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    I've got a couple of really nice books on the Wrights' development program, one written by one of the brothers as part of a lawsuit.

    I can't recall the specific reasons for a biplane, other than what Orion and Norman say sounds familiar, but one of the stated reasons for a canard was simply to allow the pilot to see the position of the surface, which they thought would aid in control of the aircraft.

    That stemmed from their early testing in smaller gliders, and since the Wrights were actually quite conservative in their development program, they stuck with the basic configuration and simply scaled it larger for their powered aircraft.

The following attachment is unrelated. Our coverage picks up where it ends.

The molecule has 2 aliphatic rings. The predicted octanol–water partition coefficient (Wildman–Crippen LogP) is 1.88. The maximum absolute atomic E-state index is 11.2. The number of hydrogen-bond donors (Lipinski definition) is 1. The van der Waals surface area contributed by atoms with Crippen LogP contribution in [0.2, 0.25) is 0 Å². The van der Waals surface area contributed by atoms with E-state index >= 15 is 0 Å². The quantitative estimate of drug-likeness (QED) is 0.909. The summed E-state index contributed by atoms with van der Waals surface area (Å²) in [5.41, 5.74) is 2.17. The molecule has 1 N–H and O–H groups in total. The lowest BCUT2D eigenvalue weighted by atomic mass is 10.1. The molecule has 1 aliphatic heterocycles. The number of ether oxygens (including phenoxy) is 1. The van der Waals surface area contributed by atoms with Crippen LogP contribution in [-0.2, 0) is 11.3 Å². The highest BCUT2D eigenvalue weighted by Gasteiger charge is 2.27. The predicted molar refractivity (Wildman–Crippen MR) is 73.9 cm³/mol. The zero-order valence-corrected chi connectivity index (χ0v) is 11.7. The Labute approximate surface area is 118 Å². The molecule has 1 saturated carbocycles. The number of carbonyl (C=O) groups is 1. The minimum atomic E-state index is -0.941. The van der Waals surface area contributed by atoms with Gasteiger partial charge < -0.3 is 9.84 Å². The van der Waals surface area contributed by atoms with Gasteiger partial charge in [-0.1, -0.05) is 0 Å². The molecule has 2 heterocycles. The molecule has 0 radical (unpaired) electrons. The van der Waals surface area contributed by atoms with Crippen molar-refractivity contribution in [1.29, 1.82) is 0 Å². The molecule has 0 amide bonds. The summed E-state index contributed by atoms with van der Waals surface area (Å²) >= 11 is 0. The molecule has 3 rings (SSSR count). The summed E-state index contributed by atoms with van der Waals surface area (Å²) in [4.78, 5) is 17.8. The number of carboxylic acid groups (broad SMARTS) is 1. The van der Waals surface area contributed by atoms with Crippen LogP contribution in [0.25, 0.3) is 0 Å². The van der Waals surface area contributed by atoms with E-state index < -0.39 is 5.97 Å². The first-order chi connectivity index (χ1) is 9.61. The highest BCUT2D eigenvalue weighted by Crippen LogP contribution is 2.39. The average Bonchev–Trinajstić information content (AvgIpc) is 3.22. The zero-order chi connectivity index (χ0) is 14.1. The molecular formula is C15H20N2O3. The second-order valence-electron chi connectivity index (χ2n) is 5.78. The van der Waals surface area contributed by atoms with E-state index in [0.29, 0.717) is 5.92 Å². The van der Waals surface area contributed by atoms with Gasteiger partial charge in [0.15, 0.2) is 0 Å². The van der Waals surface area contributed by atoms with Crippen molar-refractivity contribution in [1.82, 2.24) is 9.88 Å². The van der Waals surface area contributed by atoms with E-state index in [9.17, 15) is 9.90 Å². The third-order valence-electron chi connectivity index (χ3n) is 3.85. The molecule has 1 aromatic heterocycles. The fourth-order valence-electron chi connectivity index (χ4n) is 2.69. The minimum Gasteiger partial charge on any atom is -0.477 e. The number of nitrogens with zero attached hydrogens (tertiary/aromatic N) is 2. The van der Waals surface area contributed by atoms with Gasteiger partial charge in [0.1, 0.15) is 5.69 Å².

5. Feb 6, 2007 #5

    Norman

    Norman

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    Chanute's writings

    Oops :p: this is the link I meant to give for Octave Chanute. Of particular relevance to this thread is the picture of the 1896 Chanute-Herring glider. It's also amusing that this site appears to be hosted on the Mississippi State University Psychology department server:ponder:
     
  6. Feb 9, 2007 #6

    wsimpso1

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    In their notes, they said that they also liked having the elevator out front so that they could see it in flight, in order to learn how to fly the machine. They were concerned about intuitive learning right from the beginning...